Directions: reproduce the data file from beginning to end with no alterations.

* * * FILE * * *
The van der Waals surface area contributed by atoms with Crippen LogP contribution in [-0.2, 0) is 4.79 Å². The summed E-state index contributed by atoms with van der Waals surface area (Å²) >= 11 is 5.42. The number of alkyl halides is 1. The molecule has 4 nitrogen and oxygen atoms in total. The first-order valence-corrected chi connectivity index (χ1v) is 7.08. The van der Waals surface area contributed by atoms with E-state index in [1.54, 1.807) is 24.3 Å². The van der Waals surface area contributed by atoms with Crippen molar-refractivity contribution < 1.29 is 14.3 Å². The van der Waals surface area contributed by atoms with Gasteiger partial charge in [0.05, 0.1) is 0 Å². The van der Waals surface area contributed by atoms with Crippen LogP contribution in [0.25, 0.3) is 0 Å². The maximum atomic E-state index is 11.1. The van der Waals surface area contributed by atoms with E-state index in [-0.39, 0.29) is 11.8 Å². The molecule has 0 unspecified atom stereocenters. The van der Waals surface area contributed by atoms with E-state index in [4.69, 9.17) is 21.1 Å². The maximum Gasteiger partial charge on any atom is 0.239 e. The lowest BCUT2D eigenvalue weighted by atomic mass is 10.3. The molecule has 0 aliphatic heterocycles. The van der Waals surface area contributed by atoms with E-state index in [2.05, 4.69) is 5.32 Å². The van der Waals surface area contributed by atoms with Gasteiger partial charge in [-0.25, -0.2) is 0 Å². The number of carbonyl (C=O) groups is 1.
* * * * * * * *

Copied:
The van der Waals surface area contributed by atoms with Crippen LogP contribution in [-0.2, 0) is 4.79 Å². The summed E-state index contributed by atoms with van der Waals surface area (Å²) >= 11 is 5.42. The number of alkyl halides is 1. The molecule has 4 nitrogen and oxygen atoms in total. The first-order valence-corrected chi connectivity index (χ1v) is 7.08. The van der Waals surface area contributed by atoms with E-state index in [1.54, 1.807) is 24.3 Å². The van der Waals surface area contributed by atoms with Crippen molar-refractivity contribution < 1.29 is 14.3 Å². The van der Waals surface area contributed by atoms with Gasteiger partial charge in [0.05, 0.1) is 0 Å². The van der Waals surface area contributed by atoms with Crippen LogP contribution in [0.25, 0.3) is 0 Å². The maximum atomic E-state index is 11.1. The van der Waals surface area contributed by atoms with E-state index in [-0.39, 0.29) is 11.8 Å². The molecule has 0 unspecified atom stereocenters. The van der Waals surface area contributed by atoms with E-state index in [4.69, 9.17) is 21.1 Å². The maximum Gasteiger partial charge on any atom is 0.239 e. The lowest BCUT2D eigenvalue weighted by atomic mass is 10.3. The molecule has 0 aliphatic heterocycles. The van der Waals surface area contributed by atoms with E-state index in [2.05, 4.69) is 5.32 Å². The van der Waals surface area contributed by atoms with Gasteiger partial charge in [-0.25, -0.2) is 0 Å². The number of carbonyl (C=O) groups is 1.